The death of Chad's President Idriss Deby will create a "big vacuum" in the efforts to jointly confront the Boko Haram terrorists and the Islamic State West Africa Province, Nigerian President Muhammadu Buhari said late Tuesday.
"We must now strive to mobilize even greater collaboration to defeat the terrorists," Buhari said.
Faced with a growing threat from Boko Haram, Deby had increased Chad's participation in the Multinational Joint Task Force (MNJTF), a combined multinational formation comprising units from Niger, Nigeria, Benin and Cameroon.
Headquartered in Chad's capital N'Djamena, the MNJTF is mandated to bring an end to the Boko Haram insurgency that has killed more than 30,000 and nearly 3 million displaced.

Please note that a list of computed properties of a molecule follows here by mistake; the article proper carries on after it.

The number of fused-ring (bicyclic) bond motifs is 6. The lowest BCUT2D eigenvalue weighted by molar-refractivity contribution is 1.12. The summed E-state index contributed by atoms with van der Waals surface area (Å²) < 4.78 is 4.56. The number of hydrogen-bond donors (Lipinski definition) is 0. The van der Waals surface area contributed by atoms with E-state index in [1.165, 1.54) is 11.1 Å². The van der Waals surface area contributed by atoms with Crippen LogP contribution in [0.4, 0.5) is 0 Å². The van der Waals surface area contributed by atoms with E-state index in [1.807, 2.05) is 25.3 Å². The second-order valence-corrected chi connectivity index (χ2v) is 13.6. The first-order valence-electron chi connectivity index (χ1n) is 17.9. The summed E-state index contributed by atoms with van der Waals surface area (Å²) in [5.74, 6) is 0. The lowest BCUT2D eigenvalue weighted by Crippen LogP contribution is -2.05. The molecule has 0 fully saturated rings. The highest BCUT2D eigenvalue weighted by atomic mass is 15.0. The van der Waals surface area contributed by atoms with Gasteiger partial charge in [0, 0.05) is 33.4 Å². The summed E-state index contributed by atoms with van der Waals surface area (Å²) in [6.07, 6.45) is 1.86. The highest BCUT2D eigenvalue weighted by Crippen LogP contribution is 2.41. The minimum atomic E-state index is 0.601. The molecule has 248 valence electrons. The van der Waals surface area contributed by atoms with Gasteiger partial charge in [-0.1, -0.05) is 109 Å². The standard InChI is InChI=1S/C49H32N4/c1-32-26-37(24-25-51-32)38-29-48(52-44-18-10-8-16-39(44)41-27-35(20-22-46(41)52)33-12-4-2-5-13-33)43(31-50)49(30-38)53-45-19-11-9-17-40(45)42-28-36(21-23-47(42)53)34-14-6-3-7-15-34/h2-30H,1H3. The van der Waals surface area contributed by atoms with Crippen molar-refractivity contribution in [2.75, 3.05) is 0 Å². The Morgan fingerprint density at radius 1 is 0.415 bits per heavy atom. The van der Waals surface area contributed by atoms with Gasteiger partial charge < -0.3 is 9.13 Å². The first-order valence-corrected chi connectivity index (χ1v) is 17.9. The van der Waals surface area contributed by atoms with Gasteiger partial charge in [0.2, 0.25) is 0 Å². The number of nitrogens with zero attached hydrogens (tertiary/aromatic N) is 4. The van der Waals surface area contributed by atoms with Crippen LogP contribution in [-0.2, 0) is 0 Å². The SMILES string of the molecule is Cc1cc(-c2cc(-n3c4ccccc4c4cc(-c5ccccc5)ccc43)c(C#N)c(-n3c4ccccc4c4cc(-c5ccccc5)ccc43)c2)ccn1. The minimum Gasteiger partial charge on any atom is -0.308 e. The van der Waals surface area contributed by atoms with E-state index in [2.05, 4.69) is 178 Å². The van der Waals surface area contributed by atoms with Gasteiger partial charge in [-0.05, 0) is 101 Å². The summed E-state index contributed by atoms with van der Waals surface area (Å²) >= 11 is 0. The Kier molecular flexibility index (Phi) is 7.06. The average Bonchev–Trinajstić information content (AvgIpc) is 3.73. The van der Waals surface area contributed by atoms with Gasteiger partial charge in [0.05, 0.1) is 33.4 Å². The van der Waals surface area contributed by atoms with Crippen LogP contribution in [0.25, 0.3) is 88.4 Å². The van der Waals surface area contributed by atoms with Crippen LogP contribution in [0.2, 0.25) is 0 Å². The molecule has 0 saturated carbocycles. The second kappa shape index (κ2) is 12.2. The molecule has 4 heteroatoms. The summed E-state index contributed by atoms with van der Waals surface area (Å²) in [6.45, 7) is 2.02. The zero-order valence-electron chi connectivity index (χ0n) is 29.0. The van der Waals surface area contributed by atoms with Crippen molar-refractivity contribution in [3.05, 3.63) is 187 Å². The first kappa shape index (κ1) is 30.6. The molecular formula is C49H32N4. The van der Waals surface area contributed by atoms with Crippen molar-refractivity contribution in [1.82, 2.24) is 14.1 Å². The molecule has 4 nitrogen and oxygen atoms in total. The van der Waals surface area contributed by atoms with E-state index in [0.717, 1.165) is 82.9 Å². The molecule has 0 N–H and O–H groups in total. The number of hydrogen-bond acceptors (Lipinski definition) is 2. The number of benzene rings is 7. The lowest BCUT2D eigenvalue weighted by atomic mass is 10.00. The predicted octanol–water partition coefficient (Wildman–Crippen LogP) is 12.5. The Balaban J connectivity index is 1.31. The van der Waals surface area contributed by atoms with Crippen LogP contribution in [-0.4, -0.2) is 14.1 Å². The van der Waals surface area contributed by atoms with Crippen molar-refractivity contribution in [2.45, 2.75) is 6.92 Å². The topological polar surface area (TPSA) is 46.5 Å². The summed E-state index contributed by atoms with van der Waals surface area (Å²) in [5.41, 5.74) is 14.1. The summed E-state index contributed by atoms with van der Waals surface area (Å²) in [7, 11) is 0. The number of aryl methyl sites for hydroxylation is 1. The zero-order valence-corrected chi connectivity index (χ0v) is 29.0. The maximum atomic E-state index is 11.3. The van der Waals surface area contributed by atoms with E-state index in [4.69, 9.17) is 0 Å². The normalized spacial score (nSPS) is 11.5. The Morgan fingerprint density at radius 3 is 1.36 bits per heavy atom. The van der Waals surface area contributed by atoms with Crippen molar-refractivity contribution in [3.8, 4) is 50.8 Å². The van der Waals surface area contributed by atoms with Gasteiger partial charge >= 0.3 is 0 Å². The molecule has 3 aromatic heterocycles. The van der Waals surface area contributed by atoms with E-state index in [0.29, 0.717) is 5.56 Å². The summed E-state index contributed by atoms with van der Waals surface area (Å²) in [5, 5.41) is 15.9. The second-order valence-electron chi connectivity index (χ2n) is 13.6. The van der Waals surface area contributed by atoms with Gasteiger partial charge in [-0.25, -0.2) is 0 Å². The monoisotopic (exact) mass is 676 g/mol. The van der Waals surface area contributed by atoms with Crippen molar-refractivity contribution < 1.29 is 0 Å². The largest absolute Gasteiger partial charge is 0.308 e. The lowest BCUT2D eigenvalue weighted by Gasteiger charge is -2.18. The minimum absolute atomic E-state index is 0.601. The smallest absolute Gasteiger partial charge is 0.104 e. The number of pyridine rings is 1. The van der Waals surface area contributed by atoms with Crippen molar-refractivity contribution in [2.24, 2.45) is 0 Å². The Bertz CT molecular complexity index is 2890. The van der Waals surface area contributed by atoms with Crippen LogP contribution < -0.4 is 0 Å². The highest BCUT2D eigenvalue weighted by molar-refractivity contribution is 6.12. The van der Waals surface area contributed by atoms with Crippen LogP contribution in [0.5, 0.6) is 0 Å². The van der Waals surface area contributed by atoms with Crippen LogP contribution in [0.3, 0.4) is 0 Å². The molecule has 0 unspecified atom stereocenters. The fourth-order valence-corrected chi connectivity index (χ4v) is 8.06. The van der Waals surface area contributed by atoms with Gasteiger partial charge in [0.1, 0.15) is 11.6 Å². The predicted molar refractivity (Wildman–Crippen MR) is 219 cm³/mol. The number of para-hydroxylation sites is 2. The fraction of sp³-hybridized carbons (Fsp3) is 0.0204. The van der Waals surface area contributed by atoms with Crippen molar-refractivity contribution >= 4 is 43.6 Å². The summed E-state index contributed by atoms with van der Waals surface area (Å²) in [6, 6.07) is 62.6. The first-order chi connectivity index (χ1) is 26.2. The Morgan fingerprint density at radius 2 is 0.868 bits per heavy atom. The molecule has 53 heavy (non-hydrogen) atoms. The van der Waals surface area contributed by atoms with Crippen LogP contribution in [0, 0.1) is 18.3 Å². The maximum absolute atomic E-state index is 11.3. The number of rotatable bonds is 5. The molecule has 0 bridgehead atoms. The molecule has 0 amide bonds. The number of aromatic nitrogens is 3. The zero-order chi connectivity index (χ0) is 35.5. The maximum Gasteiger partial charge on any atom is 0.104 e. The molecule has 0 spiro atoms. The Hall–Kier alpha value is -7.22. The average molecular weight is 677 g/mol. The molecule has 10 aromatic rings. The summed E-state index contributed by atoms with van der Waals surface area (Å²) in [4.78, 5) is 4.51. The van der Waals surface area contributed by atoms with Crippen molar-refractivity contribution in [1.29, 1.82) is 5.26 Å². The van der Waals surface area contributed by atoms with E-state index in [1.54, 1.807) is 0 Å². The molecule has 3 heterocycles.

Buhari said Deby played "a very active role in our regional joint collaboration in the military campaign against Boko Haram terrorists."
"He was a friend of Nigeria who enthusiastically lent his hand to our efforts to defeat the murderous Boko Haram terrorists that have posed grave security challenges not only for Nigeria but also our African neighbors, particularly Chad, Cameroon and the Niger Republic," he added.
The Chadian president died during military operations that pitted the Chadian armed forces against rebels in the north over the weekend, the army said on Tuesday.
On the frontlines of Chad's battle against rebels, Deby, 68, died just a day after his re-election for a sixth term.
The Chadian army announced late on Sunday that it had killed more than 300 rebels in the northern part of the Central African country.
The rebels were from the Front for Change and Concord in Chad (FACT), the army said in a press release. The fighting started a day after the April 11 presidential elections.